Their real aim was not the truth but ‘the exaggeration of antiquity’, which forms the title of the 12th and penultimate chapter. The book ends with a few pages sketching the advantages of the new scheme which will emerge if it is accepted. The great Bronze Age civilisations of the Near East and the Mediterranean did indeed collapse, as everyone has always believed; but they did so two and a half centuries later than hitherto realised, and the subsequent recovery, instead of being delayed by a long period of stagnation, was rapid. Archaic Greece grew straight out of the ruins of Mycenae, and the neo-Hittite kingdoms from those of the Hittite Empire; the notorious warrior rulers of Assyria built fairly soon on the conquests of their supposedly remote predecessors; in Egypt, meanwhile, the Third Intermediate Period was a real interruption, but one which had only recently begun. Most interesting of all, the empire of David and Solomon, whose absolute dates are for special reasons retained, now coincides with the glories of the Canaanite Late Bronze Age, instead of languishing in the apparent squalor of the Early Iron Age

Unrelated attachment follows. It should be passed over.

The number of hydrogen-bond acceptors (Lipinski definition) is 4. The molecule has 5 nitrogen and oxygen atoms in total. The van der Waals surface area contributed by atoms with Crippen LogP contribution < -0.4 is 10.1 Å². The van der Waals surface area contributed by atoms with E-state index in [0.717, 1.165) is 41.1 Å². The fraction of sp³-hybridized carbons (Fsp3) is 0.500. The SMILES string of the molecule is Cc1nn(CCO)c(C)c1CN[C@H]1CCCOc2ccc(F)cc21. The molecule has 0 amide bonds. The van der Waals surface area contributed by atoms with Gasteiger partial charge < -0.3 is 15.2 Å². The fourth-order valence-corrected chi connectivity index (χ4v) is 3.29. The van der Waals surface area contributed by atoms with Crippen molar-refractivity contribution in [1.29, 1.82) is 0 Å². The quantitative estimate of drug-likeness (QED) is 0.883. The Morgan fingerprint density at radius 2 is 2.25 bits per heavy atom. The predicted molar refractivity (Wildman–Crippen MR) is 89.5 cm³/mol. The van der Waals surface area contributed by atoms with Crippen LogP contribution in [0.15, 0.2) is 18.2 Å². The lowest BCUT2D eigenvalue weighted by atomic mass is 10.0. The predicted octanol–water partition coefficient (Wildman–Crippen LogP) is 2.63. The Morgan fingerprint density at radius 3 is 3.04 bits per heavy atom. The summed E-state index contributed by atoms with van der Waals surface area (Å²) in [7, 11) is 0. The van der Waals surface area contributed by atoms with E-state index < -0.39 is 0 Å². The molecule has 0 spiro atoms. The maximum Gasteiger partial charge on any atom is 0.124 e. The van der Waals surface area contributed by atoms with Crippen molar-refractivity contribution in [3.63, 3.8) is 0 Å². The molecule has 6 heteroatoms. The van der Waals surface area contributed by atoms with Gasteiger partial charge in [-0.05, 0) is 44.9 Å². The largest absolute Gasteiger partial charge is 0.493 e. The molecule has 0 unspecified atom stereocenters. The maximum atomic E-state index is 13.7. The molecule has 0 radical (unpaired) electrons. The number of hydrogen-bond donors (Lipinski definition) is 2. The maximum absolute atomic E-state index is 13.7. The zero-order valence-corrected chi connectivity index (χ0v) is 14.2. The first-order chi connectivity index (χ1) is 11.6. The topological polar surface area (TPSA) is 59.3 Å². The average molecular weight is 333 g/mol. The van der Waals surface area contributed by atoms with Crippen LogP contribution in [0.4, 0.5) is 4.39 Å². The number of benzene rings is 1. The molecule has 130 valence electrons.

It all sounds rather attractive, What will be its reception and its long-term impact? There will certainly be the instinctive conservatives who, in every discipline, mobilise against radical change. The reaction of some of the Egyptologists can be expected to be especially dismissive. But the proper question is: do the gains of the new scheme outweigh the losses, not in terms of vested interest or amour-propre, but from the point of view of understanding the past? For, so far, the issue is one of persuasion rather than of demonstration. The conventional scheme has not been proved wrong; what has been demonstrated, I think quite adequately, is the possibility of its being wrong.